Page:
By: Nick Gambino
It’s official, virtual private networks (VPNs) are now illegal in Russia. Thanks a lot, Obama. (Are we still using that joke?)
In all seriousness, this new law is yet another step toward dismantling freedom of speech and censoring an entire people. Vladimir Putin signed this into law back in July. The law, in a nutshell, forces internet providers to block all websites that offer the ability to access a VPN.
A VPN, for the layman, is a private network that allows users to access the internet in a secure, encrypted fashion as opposed to jumping online through public Wi-Fi. By banning the use of VPNs and other types of internet proxy services, they hope to curtail the spread of extremist content. In other words, anything that can be interpreted as anti-Russia or the state’s agenda.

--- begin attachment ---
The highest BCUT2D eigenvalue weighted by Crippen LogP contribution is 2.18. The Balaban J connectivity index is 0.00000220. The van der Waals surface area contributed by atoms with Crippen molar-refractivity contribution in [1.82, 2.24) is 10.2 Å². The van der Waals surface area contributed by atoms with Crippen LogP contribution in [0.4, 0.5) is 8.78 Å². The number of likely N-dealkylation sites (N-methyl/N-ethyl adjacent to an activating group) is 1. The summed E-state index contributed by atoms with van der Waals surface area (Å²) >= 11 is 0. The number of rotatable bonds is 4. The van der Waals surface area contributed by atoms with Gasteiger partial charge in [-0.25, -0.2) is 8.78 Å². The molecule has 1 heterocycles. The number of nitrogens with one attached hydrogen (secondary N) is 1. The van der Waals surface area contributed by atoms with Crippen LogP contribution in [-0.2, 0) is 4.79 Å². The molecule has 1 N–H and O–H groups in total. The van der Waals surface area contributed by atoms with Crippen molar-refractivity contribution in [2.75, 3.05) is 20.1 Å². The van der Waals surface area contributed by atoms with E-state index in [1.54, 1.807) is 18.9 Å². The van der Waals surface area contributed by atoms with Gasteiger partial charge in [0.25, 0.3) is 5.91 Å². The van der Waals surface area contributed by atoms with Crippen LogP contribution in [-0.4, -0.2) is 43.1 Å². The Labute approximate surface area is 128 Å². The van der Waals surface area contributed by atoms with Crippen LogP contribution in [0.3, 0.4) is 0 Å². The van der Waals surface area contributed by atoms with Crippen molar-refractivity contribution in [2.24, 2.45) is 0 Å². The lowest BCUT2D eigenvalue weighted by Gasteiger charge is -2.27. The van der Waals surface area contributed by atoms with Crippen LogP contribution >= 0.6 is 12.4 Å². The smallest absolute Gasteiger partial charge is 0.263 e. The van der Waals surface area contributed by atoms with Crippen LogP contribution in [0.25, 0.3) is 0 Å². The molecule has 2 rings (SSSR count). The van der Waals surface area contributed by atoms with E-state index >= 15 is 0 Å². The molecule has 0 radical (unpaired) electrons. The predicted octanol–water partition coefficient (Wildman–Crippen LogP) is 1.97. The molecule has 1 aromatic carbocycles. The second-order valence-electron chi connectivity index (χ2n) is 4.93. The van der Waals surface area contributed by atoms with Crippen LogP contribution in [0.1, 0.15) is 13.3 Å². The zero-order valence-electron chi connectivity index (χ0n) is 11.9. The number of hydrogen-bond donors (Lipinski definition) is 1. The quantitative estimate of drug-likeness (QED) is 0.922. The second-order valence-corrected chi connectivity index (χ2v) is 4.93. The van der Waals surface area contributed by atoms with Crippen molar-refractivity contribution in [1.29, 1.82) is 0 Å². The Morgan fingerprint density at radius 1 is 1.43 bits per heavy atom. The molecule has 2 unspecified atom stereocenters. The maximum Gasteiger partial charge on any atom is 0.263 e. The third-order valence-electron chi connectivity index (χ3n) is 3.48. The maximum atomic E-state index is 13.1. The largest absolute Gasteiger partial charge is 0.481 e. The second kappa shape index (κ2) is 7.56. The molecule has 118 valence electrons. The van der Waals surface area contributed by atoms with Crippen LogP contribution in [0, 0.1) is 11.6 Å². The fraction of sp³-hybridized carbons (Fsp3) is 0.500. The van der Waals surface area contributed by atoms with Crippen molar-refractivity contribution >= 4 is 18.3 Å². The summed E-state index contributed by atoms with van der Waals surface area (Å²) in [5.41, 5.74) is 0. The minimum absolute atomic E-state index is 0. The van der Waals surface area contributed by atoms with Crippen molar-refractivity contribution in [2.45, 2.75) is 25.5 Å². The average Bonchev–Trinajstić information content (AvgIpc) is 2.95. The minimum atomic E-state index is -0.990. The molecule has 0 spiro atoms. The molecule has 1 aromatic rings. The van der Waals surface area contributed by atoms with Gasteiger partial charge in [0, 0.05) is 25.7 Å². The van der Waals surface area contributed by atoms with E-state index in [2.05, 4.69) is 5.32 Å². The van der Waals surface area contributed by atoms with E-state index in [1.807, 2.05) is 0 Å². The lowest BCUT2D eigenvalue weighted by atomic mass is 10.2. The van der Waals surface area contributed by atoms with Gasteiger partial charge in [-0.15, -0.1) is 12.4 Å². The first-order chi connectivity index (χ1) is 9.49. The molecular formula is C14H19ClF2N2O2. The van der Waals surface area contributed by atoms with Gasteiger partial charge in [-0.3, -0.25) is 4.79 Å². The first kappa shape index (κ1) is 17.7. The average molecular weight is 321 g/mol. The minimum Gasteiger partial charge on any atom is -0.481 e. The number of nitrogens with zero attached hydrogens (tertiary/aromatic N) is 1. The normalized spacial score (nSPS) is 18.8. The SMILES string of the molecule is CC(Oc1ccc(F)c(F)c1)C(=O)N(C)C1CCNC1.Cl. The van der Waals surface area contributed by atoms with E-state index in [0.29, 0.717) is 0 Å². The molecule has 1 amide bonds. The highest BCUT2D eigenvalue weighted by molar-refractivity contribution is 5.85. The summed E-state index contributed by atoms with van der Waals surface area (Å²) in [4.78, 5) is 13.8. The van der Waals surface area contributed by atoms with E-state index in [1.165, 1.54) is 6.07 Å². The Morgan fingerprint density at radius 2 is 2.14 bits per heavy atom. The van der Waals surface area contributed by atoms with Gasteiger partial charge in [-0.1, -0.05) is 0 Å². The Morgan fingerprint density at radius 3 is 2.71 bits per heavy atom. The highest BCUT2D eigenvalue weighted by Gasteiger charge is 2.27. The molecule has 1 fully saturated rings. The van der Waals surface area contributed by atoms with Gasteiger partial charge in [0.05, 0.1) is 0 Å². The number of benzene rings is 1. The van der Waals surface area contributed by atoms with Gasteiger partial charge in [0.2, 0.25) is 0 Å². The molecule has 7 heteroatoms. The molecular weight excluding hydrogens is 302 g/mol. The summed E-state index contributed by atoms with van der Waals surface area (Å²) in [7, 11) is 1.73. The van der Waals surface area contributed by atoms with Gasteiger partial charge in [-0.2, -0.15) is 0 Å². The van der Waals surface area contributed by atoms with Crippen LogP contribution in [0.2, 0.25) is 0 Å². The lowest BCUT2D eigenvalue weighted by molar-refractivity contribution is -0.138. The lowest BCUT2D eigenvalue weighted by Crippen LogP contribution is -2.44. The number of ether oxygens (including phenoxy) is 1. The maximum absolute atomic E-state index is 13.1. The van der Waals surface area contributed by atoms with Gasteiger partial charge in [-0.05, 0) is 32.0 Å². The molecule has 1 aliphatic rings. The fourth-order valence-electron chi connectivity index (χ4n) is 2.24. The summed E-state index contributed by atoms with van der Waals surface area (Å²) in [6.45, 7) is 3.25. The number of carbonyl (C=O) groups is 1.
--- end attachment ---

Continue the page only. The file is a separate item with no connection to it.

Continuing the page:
This is how many Russians have been able to protect the content of their internet activity from the government. Without this protection, they are vulnerable to spying and surveillance.
“Anonymity protects the rights of internet users and freedom of expression online,” Yulia Gorbunova of Human Rights Watch said. “These laws negatively affect the ability of tens of millions of Russians to freely access and exchange information online.”
In recent years, actions like this have continued to paint a picture of a Russia not unlike the Soviet Union. A country interested in censorship and stripping of basic individual rights to forward a nationalist agenda.
As the law went into effect, Human Rights Watch noted that they have reported on this progression in recent years. “Human Rights Watch reported that the authorities have unjustifiably blocked thousands of websites and prosecuted dozens of internet users for expressing their views on ‘sensitive’ topics, including LGBT issues, Russia’s intervention in Syria, and the armed conflict in Ukraine.”
This is merely a cautionary tale on a country’s leadership touting a nationalist view. Country before humanity. What a scary thought.
ABOUT THE AUTHOR
Nick Gambino is a regular script writer and tech beat reporter for NewsWatch. He lives in Northern Virginia with his wife and daughter.